Mulindwa, the little-known lawyer, makes a stir
Posted Saturday, January 19 2013 at 02:00
It is 7pm on a Thursday and a smartly dressed youthful man emerges from the Sheraton Kampala Health Club.
His confidence is apparent as he inquires whether we were from the Monitor.
Mr Allan Mulindwa has raised controversy in the ongoing prosecution of city businessman Hassan Basajjabalaba after he began a private prosecution at a time when the businessman had snubbed police summonses for the same for more than a year.
He is loud, confident and “bombastic”, flavouring his sentences with use of “big” English words.
Words like, ‘I know’, ‘I am confident’ and ‘I believe’ punctuate his speeches.
He, however, is not willing to reveal his age, saying it would affect his client’s confidence in him. Mulindwa enrolled for the bar course in 2010, thus he has been practising for two years.
In his two years of practice, he counts three cases he has handled in public interest, including that of Basajjabalaba.
The young lawyer also cites a KCCA case, which involved the sale of a hospital on Nkrumah Road.
Mr Mulindwa is the managing partner of Mulindwa and Co Advocates.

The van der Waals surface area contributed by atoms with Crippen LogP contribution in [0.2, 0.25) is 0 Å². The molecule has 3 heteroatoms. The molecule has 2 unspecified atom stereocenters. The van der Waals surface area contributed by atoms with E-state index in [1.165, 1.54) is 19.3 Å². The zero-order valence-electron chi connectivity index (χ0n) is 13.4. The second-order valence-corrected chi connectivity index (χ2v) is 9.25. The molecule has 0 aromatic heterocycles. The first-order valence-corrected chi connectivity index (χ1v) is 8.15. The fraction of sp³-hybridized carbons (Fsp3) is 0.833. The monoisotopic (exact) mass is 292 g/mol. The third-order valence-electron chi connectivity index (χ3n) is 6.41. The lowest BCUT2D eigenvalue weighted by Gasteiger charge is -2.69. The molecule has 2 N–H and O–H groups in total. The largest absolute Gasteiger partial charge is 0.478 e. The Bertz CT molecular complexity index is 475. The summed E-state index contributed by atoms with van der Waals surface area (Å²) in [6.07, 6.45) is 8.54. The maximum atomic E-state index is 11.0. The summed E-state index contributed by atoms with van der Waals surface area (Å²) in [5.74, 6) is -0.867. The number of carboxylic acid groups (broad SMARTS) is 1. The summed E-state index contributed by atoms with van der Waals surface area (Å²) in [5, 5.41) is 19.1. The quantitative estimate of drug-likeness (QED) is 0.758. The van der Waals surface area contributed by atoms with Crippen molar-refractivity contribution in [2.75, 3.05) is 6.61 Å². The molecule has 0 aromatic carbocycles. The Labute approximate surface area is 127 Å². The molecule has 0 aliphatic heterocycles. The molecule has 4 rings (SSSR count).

Not many of his colleagues in the profession had heard of him until four days ago when the media broke the news of Basajjabalaba’s private prosecution and the Directorate of Public Prosecution came out to confront the integrity of Mr Mulindwa.
The DPP office alleges that Mr Basajjabalaba hired the private prosecutor to help him elude the public prosecution by filing a similar case.
According to Ms Jane Kajuga Akuo, the DPP’s spokesperson, the intention of the private prosecutor remains suspicious and his motives could be investigated.
“We had summoned Basajjabalaba after filing the case last year, then why would a private prosecutor push for a similar case and why the hurried response of the accused if there was no connivance?” Ms Akuo asked.
However, Mr Mulindwa insists he is only trying to have justice served in public interest.
To him it is the loss of confidence in the DPP that motivated him to institute the private prosecution and his first encounter with Basajjabalaba was this week at Buganda Road Court.
“I was not satisfied with the way the DPP handled the Chogm case. They are both political cases and it is well known that the DPP has political interests and thus justice would not be served to the tax payer,” Mr Mulidwa told the Saturday Monitor.
He will not speak of Mr Benard Kakande, who took the complaint on oath against Mr Basajabalaba, since as a lawyer he is mandated to protect his client, who was apparently scheduled as a witness.
Though the DPP has been able to present Basajjabalaba in court, his brother, Muzamiru, has not yet appeared to take plea, a fact that Mulindwa says shows lack of interest in the case and a motive to push for Mr Basajjabalaba’s detention rather than justice.